A few companies have stepped up to provide ATP CTP training courses. At this time, six are FAA approved to provide the course that allows pilots to take the ATP Multi-Engine Knowledge Test, a pre-requisite for an ATP practical test (commonly combined with a type rating checkride). Visit (https://www.faa.gov/pilots/training/atp/media/ATP_CTP_Providers.pdf to see the current list of approved providers). The fact that there are only six providers at this time is without a doubt the reason that less than 200 people have been able to take ATP Multi-Engine Knowledge Tests since the implementation of the new requirements. But more providers are coming on-line slowly. This is one solution to the pilot shortage.

As providers of ATP CTP courses become FAA approved, not only is throughput of pilots through the training increased, but competition will drive the price down. Sporty’s is probably the lowest cost at the moment at an advertised $4,500 and they recently announced expansion of their capacity. (http://www.sportys.com/pilotshop/atp-certification-training-program-atp-ctp.html) I remember sitting in numerous meetings as the industry debated and discussed the proposed rules a few years ago and estimates of course costs above $30,000 were not uncommon. The market is responding to the training needs and competition has driven these wild estimates down to a real number.

Airlines and training providers have become aggressive at recruiting. A few short years ago, airlines had the pick of the litter of pilots. They didn’t need to offer signing bonuses, training at their cost, or any other incentives to get pilots to work for them. In fact, pilots almost had to beg for jobs. This isn’t the case anymore. The changes in our pilot training requirements and our pilot pool have forced training providers and airlines to become competitive as they recruit pilots to fly for airlines.

ATP, one of the largest providers of flight training in the United States recently announced a partnership with Mesa Airlines  offering tuition reimbursement for pilots who work for and train with ATP and sign a commitment to fly for Mesa Airlines when they meet hiring minimums. “This agreement will allow for a substantial portion of that payment to be subsidized by the pilot’s future employer, Mesa Airlines.” Effectively, this is an example of an airline paying for pilots’ training in exchange for a commitment to fly for them when their training is completed and they meet hiring minimums. While this is the first example I have come across of this, I have no doubt that ATP will expand this program with other airlines and that other providers will seek similar agreements with airlines. (https://atpflightschool.com/news/2015-03-06-atp-mesa-tuition-reimbursement.html)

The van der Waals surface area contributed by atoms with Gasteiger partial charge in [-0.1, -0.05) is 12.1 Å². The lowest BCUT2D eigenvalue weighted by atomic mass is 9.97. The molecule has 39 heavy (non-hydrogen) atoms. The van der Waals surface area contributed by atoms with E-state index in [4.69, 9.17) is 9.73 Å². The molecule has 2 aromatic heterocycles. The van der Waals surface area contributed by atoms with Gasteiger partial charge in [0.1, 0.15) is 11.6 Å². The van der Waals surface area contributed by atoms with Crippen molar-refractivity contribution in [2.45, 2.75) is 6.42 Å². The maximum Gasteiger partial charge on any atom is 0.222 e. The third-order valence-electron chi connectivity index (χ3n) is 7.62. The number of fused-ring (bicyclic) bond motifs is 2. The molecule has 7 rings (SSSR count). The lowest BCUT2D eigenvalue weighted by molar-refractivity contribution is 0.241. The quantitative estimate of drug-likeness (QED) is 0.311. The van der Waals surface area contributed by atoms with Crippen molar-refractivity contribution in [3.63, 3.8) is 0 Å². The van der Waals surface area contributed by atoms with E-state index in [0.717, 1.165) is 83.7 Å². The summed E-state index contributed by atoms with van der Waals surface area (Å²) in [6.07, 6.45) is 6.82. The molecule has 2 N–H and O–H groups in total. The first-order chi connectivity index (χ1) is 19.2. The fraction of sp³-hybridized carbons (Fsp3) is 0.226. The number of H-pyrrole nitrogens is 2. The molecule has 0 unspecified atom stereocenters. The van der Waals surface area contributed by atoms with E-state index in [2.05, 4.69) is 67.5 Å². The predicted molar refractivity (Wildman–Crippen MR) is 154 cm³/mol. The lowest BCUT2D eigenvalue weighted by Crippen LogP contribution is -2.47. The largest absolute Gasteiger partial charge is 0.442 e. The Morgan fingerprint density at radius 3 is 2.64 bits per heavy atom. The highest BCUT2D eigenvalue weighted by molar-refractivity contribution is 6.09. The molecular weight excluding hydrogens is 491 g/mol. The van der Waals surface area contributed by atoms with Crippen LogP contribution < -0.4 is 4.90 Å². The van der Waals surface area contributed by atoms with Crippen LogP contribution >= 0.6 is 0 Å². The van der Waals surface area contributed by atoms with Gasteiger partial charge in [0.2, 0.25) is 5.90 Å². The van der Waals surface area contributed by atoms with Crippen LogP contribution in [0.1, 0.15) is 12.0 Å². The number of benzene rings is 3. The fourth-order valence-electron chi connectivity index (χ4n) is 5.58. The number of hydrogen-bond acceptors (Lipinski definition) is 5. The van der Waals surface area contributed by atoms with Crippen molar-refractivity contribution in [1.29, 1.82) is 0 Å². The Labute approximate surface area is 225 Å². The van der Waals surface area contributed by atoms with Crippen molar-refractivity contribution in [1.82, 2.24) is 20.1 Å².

Envoy has put together a pipeline program that represents partnerships with multiple collegiate aviation programs to attract pilots. Including $10,000 signing bonuses with a two-year contract commitment, they are using this to attempt to attract pilots from collegiate aviation programs as a solution to their pilot shortage concerns. (https://www.envoyair.com/home/careers/job-preview/university-partnerships/)

Endeavor Air seems to be the biggest bidder so far.  Endeavor is offering pilots up to $80,000 in Retention Payments through 2018.  For new hire pilots who elect to fly with Endeavor, they may earn up to $20,000 each year in annual retention payments through 2018 along with their standard compensation package. (http://www.mesaba.com/pilots.html) I have no doubt that this is an attempt to work around and bring first officer pay up without having to work under the collective bargaining agreements that bind pay scales that the airlines have negotiated with their unions.